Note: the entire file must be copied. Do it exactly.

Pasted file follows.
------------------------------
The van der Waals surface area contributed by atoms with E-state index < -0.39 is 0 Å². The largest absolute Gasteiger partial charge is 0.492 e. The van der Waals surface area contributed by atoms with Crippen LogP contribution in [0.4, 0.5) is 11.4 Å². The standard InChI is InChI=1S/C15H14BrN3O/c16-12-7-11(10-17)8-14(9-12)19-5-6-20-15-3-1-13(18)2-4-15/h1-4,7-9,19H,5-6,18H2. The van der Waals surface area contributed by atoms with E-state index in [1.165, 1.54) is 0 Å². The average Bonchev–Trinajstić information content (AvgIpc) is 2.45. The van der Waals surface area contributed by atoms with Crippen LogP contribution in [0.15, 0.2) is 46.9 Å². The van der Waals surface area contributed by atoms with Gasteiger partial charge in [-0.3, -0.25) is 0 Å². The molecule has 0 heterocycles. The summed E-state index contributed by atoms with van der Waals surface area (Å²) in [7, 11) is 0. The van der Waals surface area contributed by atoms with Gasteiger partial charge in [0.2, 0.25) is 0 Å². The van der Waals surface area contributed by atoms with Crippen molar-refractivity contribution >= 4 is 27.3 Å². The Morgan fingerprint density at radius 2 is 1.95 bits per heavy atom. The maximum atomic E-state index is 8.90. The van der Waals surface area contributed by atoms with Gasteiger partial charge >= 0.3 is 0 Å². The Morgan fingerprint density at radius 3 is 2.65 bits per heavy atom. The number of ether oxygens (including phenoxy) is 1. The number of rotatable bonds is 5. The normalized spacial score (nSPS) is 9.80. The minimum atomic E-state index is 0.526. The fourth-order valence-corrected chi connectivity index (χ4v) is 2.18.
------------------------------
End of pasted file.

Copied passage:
The van der Waals surface area contributed by atoms with E-state index < -0.39 is 0 Å². The largest absolute Gasteiger partial charge is 0.492 e. The van der Waals surface area contributed by atoms with Crippen LogP contribution in [0.4, 0.5) is 11.4 Å². The standard InChI is InChI=1S/C15H14BrN3O/c16-12-7-11(10-17)8-14(9-12)19-5-6-20-15-3-1-13(18)2-4-15/h1-4,7-9,19H,5-6,18H2. The van der Waals surface area contributed by atoms with E-state index in [1.165, 1.54) is 0 Å². The average Bonchev–Trinajstić information content (AvgIpc) is 2.45. The van der Waals surface area contributed by atoms with Crippen LogP contribution in [0.15, 0.2) is 46.9 Å². The van der Waals surface area contributed by atoms with Gasteiger partial charge in [-0.3, -0.25) is 0 Å². The molecule has 0 heterocycles. The summed E-state index contributed by atoms with van der Waals surface area (Å²) in [7, 11) is 0. The van der Waals surface area contributed by atoms with Gasteiger partial charge in [0.2, 0.25) is 0 Å². The van der Waals surface area contributed by atoms with Crippen molar-refractivity contribution >= 4 is 27.3 Å². The Morgan fingerprint density at radius 2 is 1.95 bits per heavy atom. The maximum atomic E-state index is 8.90. The van der Waals surface area contributed by atoms with Gasteiger partial charge >= 0.3 is 0 Å². The Morgan fingerprint density at radius 3 is 2.65 bits per heavy atom. The number of ether oxygens (including phenoxy) is 1. The number of rotatable bonds is 5. The normalized spacial score (nSPS) is 9.80. The minimum atomic E-state index is 0.526. The fourth-order valence-corrected chi connectivity index (χ4v) is 2.18.